16 Jul 2019

Ayodhya Issue8 min read

Source: The Hindu

Manifest pedagogy

Ayodhya – Ramjanmabhoomi – Babri Masjid issue is a deeply sensitive communal issue. A fair idea of the time line of the event and the effects it triggered is necessary for UPSC aspirants. Though they might not be directly asked in prelims or mains but these opinionated issues are very important for interview. The new Mediation mechanisms to settle the Ayodhya issue can directly be asked as a mains question

In news

  • The Supreme Court has extended till August 15 the time for a panel of mediators to explore an amicable solution to the Ayodhya issue

Placing it in syllabus

  • Significant events in modern Indian history

Static dimensions

  • Timeline of ayodhya issue
  • Rise of communalism by ram janmabhoomi issue and rath yatra
  • Bomb blasts in the post demolition phase

Current dimensions

  • Need to go beyond legal dispute settlement

Content

A five-judge Bench led by CJI Ranjan Gogoi, on May 10, 2019 granted the mediation committee comprising Justice FM Kalifulla, former Supreme Court judge,  Sri Ravi Shankar and Sriram Panchu time till August 15,2019 to continue with its efforts to resolve the prolonged and strife-ridden Ayodhya title dispute.

Timeline of Ayodhya issue

1528 Mughal emperor Babur constructs a mosque and it is named Babri.

1822 First recorded claim that the mosque stood on the site of Rama’s birth was made.

December 23, 1949 Lord Ram’s idols are planted inside the central dome. Both sides file court cases; the site is locked.

December 17, 1959 The Nirmohi Akhara files a suit seeking possession of the site and claims to be the custodians of the disputed land.

December 18, 1961 The Sunni Central Board of Waqf files a suit claiming ownership of the site.

1984 Vishwa Hindu Parishad (VHP) launches a campaign for the construction of the Ram temple at the Janmabhoomi site.

February 1, 1986 Faizabad district court orders the gates of the mosque be opened and Hindus be allowed to worship there. Muslims protest the move and forms Babri Mosque Action Committee.

November 9, 1989 VHP lays the foundation of a Ram temple on land next to the Babri Masjid following permission from the then Rajiv Gandhi government.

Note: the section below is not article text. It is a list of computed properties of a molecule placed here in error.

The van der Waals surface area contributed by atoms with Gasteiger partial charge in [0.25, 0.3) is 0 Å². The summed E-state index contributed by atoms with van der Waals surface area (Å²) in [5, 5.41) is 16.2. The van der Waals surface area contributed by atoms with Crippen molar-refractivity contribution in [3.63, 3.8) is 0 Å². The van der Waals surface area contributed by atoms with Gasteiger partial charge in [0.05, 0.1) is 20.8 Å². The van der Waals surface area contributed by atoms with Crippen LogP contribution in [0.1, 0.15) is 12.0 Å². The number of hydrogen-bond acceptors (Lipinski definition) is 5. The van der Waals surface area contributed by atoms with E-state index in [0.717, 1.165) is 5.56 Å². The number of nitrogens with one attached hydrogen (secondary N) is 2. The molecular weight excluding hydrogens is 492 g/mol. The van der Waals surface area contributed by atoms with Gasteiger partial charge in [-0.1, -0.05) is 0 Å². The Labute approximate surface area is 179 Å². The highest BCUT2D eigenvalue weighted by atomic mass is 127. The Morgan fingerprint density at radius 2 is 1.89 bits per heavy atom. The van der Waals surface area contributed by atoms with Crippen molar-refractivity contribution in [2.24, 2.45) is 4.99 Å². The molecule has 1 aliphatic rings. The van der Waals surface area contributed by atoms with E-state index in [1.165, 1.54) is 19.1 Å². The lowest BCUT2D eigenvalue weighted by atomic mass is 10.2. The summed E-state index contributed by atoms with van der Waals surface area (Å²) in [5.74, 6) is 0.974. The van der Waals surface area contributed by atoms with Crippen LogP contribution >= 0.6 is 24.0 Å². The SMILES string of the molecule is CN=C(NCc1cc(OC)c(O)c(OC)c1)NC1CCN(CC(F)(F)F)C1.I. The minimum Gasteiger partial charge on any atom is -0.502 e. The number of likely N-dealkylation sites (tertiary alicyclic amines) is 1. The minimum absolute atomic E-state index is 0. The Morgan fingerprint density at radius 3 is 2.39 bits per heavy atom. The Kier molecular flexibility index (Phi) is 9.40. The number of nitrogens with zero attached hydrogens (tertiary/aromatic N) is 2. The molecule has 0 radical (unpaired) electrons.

September 25, 1990 Then BJP President L K Advani launches Rath Yatra from Somnath to Ayodhya. He is arrested in Bihar’s Samastipur in November.

December 6, 1992 The disputed Babri Mosque is razed to the ground by karsevaks.

April 2002 Three-judge Bench of high court begins hearing to determine the ownership of land. The HC orders the Archaeological Survey of India (ASI) to excavate the site to determine if it was a temple earlier.

2003 ASI finds evidence of the presence of a temple under the mosque. Muslim organisations dispute the findings.

September 30, 2010 The HC rules the disputed land be divided into three parts — one-third to Ram Lalla Virajman, represented by the Akhil Bharatiya Hindu Mahasabha; one-third to the Sunni Waqf Board; and the remaining to the Nirmohi Akhara. In December, the parties move the SC.

May  2011 The SC stays the HC order.

March 21, 2017 The SC says the matter is sensitive and suggests it be settled out of court. It asks stakeholders to hold talks and find an amicable solution.

May 30, 2017 Advani, Murli Manohar Joshi, Uma Bharti and Vinay Katiyar charged with criminal conspiracy in the demolition case.

August 11, 2017 The SC schedules hearing of 13 appeals in the title dispute on December 5, 2017, coinciding with the eve of the 25th anniversary of the desecration of the Babri mosque.

Dec 5, 2017 The SC says it will hear the civil appeals filed by various parties challenging the 2010 Allahabad High Court verdict on February 8,2018.

October 2018 The Supreme Court decides that the land dispute case will only be listed before an “appropriate Bench” in January 2019

January 8, 2019 The Supreme Court sets up a five-judge Constitution Bench to hear the land dispute case.

February 26, 2019- The five-judge constitution bench by Chief Justice Ranjan Gogoi heard the matter and advocated an amicable resolution to the Ram Mandir case through mediation. The apex court in its observation favoured peaceful dialogue to solve the contentious issue.

March 6, 2019- The five-judge Constitution Bench of the Supreme Court reserved its order on invocation of Section 89 of the Code of Civil Procedure to attempt a court-monitored mediation in the decades-old Babri Masjid-Ram Janmabhoomi title suit.

The Supreme Court extended till August 15 the time for a panel of mediators, headed by F M Kalifulla, to explore an amicable solution to the politically sensitive Ram Janmabhoomi-Babri Masjid land dispute at Ayodhya

Rath Yatra and rise of communalism

The unlocking of the Ram Janmabhumi within the Babri mosque was an unmistakable signal for majoritarian appeasement in the name of Lord Ram. This was interpreted by interested parties as permission tacitly granted for acts of violence and for plunder in the name of a higher interest.

The Ram Rath Yatra was a political and religious rally that lasted from September to October 1990 , organised by the BJP and its Hindu nationalist affiliates and led by the then-president of the BJP, L. K. Advani. The purpose of the yatra was to support the agitation, led by the VHP and its affiliates in the Sangh Parivar, to erect a temple to the Hindu deity Rama on the site of the Babri Masjid.

In the 1980s, the VHP and other Sangh Parivar affiliates began an agitation to build a temple to Rama at the site, with the BJP lending political support to the movement. In 1990, the V P Singh’s government decision to implement twenty-seven percent reservation of government jobs for people from lower-caste backgrounds (Mandal commission recommendation) threatened the electoral constituency of the BJP, which decided to use the Ayodhya dispute to unite the Hindu vote by mobilising anti-Muslim sentiment.